It showed that occupation can be successful, that you can achieve specific goals. Occupy Oakland is different, because we don’t have specific goals. Our goal is to transform the whole society. It’s the first step to a more conscious society, to get people to work together instead of relying on the powers to tell us how to live.


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Occupy Chicago
Aaron Cynic, diatribemedia.com

Chicago-About 100 people came out for the Feb. 28 rally to STOP the Suppression of the Occupy Movement! Protests were held nationwide, including in New York, where hundreds marched and ten were arrested for reoccupying Liberty Plaza. Occupy Chicago has been supporting occupations at City Hall over mental health center closings, at Piccolo School, and by workers at the Serious Energy factory, formerly Republic Windows and Doors. OC has held actions against the mayor’s “Sit down and shut up” ordinance and protested on the nationwide Day in Support of Prisoners. Occupy’s “Chicago Spring,” starting in April, will lead up to the NATO/G8 protest in May.

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New York City–The Jan. 28 Occupy Wall Street (OWS) Environmental Solidarity Working Group meeting, with 100-plus participants, was just one of many gatherings all over the city, reporting each evening to OWS General Assemblies in or near Liberty Plaza.

Several dozen spokespeople for environmental action organizations gave five-minute presentations, always taking questions. The young facilitator kept emphasizing the importance of coordination and discussion. The idea was to hear from all who wanted to present and then have time for individual dialogues and smaller break-out sessions.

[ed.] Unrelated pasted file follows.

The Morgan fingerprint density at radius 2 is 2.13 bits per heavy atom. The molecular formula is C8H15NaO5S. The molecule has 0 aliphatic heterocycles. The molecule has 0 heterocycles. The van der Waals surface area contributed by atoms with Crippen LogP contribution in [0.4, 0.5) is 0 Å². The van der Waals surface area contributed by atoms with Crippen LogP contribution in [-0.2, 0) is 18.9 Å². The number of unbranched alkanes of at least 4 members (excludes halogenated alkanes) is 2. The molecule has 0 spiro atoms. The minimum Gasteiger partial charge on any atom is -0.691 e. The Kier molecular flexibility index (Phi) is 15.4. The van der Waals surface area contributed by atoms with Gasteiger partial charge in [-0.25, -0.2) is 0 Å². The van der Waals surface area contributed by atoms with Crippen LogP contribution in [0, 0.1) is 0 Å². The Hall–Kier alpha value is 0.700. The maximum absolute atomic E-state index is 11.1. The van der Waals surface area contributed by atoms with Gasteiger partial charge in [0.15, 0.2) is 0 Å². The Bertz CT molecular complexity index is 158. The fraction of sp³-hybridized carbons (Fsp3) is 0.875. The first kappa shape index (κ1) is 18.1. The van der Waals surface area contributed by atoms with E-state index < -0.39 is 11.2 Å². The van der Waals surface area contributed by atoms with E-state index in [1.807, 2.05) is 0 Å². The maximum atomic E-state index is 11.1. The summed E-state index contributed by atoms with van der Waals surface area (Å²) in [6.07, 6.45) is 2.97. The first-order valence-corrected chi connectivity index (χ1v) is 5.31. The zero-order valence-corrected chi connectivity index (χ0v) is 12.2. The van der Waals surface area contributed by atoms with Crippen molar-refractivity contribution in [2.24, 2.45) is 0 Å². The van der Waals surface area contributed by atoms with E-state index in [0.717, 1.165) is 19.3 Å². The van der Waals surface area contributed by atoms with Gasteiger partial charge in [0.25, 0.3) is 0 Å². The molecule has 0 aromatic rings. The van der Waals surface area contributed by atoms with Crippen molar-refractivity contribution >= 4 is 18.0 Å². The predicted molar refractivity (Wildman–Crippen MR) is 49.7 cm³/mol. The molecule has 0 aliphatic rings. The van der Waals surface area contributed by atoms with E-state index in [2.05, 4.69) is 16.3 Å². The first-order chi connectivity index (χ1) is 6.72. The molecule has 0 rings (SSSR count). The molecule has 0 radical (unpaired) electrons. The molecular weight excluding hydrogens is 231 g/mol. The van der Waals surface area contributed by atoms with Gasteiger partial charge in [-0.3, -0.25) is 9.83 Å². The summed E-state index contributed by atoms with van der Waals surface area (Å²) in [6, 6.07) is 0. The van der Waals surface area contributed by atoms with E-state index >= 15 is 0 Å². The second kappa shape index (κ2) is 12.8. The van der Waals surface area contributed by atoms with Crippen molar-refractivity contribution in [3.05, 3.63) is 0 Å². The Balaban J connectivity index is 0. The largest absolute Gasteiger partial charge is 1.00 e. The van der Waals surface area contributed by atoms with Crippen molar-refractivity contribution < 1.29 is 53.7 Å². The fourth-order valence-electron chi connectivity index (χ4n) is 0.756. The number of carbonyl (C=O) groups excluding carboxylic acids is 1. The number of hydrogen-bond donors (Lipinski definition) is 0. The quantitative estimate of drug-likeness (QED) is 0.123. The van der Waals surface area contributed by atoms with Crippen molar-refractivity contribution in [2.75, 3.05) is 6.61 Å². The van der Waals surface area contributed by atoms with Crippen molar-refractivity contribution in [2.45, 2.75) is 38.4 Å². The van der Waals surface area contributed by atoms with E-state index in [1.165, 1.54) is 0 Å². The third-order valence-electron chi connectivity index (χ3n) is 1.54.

Some of the groups who spoke included:

  • Occupy the Earth (occupytheearth.net)–said they go beyond Occupy Rio in not relying on the UN but want to create a global platform to consolidate world ideas: (1) open source system, (2) global knowledge base, (3) global resource management.
  • Shut Down Indian Point Now!
  • Occupy Farms, working with others, including Food Justice.
  • Times Up, a 22-year-old environmental direct action group that did a lot of work during the encampment, including composting food wastes and pedaling the energy bikes (www.times-up.org andtimesupvolunteer@gmail.com).
  • Ted Shultz of Tech Ops talked both of reinventing how enterprises of all types work out a horizontal model of relations, and of technology that can facilitate organizing collectively. Seehttp://collaborate.occupy.net/, software called www.Bettermeans.org and www.bettermeans.com.
  • Todos Somos Japon–planning an activity for March 11, at Union Square.
  • March 23 Occupy the Business of Pollution, the Politics of Energy, to be followed March 24 by a Global Mass Rally for a Livable Planet, with actions continuing through Earth Day, April 22 (99forearth@gmail.com).
  • An anti-fracking group is working with United for Action (http://www.350.org), Food and Water Watch and opposing the Spectra Pipeline into lower Manhattan (see also Sane Energy Project). There will be call-in days and mass visits to Obama campaign offices to oppose fracking.

OWS Occupy Education has energized and coalesced Black and Latino organizing to save and humanize public education in New York City. As elsewhere, public education is fighting against corporate interests for which charter school operations are cash cows.

We need to understand the organizing in this new movement. There are genuine widespread attempts to practice new human relations. We want to help all this new thought and activity realize its potential towards a new, human society.

–Susan Van Gelder and Tom Siracuse